If you want to know what I think on colleges then I think the assistance only raises the cost.

  4. #24
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    Re: Should anything be done for graduate/professional students?

    Quote Originally Posted by digsbe View Post
    I understand this, but with these loans the government can garnish your wages to force repayment. If you make the money, they will take it. Loans outside of the Stafford loans are based on student credit as well. You can't make a high income and avoid these loans because they will literally take the money from your paycheck like taxes (which isn't such a bad thing, people should honor their debts).



    Should everyone pay higher costs for healthcare so that practitioners can pay back their loans? We already finance the dreams of undergrads, and their dreams are economically foolish (like majoring n theater, art or something along those lines). I do value my education above the cost and I agreed to this. However, given the current system I don't think it's fair that graduate students receive no aid when these degrees benefit the country more while other students in other programs get aid to do less economically viable things. I'm not asking for a bail out nor am I asking for free education. I'm just asking for a fair apportionment of funds and not not take advantage of graduate students by imposing higher interest rates, no subsidized loans that undergrads enjoy and the fact that realistically we will pay back our loans, the art major who graduated with $30,000 in debt that now works waiting tables will not (yet receives funding). I will be a net payer into the loan system via my high interest, I think it should be fair.


    Doctor of Pharmacy, PharmD.

    We already finance the dreams of undergrads, and their dreams are economically foolish (like majoring n theater, art or something along those lines).
    Please stop this. People in the arts do make money. We work in advertising agencies museums as art therapists creating layouts fo rthe web video game art work toys and much more Some of us happen to make very good money. One of my friends is a creative director for a very famous designer now who use to employ Brook Sheilds.

    I do however agree with you that the cost of grad is outrageous. I know this from my days a NYU.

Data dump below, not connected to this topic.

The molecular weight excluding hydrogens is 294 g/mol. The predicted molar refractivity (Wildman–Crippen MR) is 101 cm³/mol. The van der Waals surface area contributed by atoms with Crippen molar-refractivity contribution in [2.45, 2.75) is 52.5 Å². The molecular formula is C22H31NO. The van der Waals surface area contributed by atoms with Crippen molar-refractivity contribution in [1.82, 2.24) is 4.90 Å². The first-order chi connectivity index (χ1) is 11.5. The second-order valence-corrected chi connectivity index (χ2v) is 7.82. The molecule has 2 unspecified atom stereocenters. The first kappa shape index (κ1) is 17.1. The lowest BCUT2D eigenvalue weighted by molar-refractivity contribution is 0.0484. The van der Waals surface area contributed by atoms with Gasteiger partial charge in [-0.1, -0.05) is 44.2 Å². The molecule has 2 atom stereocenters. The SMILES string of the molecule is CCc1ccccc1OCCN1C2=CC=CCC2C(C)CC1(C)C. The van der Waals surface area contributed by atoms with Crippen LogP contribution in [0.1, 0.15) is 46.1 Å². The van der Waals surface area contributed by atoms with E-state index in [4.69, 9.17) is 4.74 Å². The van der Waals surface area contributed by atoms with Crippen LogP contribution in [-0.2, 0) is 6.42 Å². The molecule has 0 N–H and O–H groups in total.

5. #25
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    Re: Should anything be done for graduate/professional students?

    Quote Originally Posted by Henrin View Post
    No, grade schools.

    Sorry for the confusion.

    If you want to know what I think on colleges then I think the assistance only raises the cost.
    That's the problem, continued subsidization, just exacerbates the problem.
    I was discovering that life just simply isn't fair and bask in the unsung glory of knowing that each obstacle overcome along the way only adds to the satisfaction in the end. Nothing great, after all, was ever accomplished by anyone sulking in his or her misery.
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  6. #26
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    Re: Should anything be done for graduate/professional students?

    Quote Originally Posted by winston53660 View Post
    Please stop this. People in the arts do make money. We work in advertising agencies museums as art therapists creating layouts fo rthe web video game art work toys and much more Some of us happen to make very good money. One of my friends is a creative director for a very famous designer now who use to employ Brook Sheilds.

    I do however agree with you that the cost of grad is outrageous. I know this from my days a NYU.
    I apologize. I have nothing against the arts nor do I intend on degrading the field.

    My main point is kids who "follow their hearts" and obtain degrees in the arts because it's what they enjoy (not that it's bad to do something you like, but economic viability must also be factored in), but are not economically viable and cannot find jobs utilizing their skills (hence the analogy of working minimum wage with an undergrad degree, they cannot find employment in their field). I apologize if my comments seemed harsh or degrading. I'm sure students obtaining a graduate degree in the arts can sympathize as they must also pay pretty much completely by loans to fund their post undergrad education. My main premise is that I don't think it's fair for undergrads, especially in fields that aren't as viable, to get all the aid and subsidized loans while grad students are essentially farmed out to be the net payers into the system.

    Quote Originally Posted by Aunt Spiker View Post
    The number of students selecting expensive schools and degree programs that they cannot even partially cover out of pocket is what's insane.

    If you don't want to shoulder the burden of the debt = don't accept the loan terms. . . or don't go to an excessively expensive school.
    There is really no such thing as an inexpensive school for pharmacy, medicine or law. That's why the average (among private and public institutions) is above $100,000.

    I have said before that given the current costs I weigh that paying and earning my degree is better, but I still think that grad students shouldn't be left to dry with no aid while others get some.
    Last edited by digsbe; 05-20-12 at 12:27 AM.
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  7. #27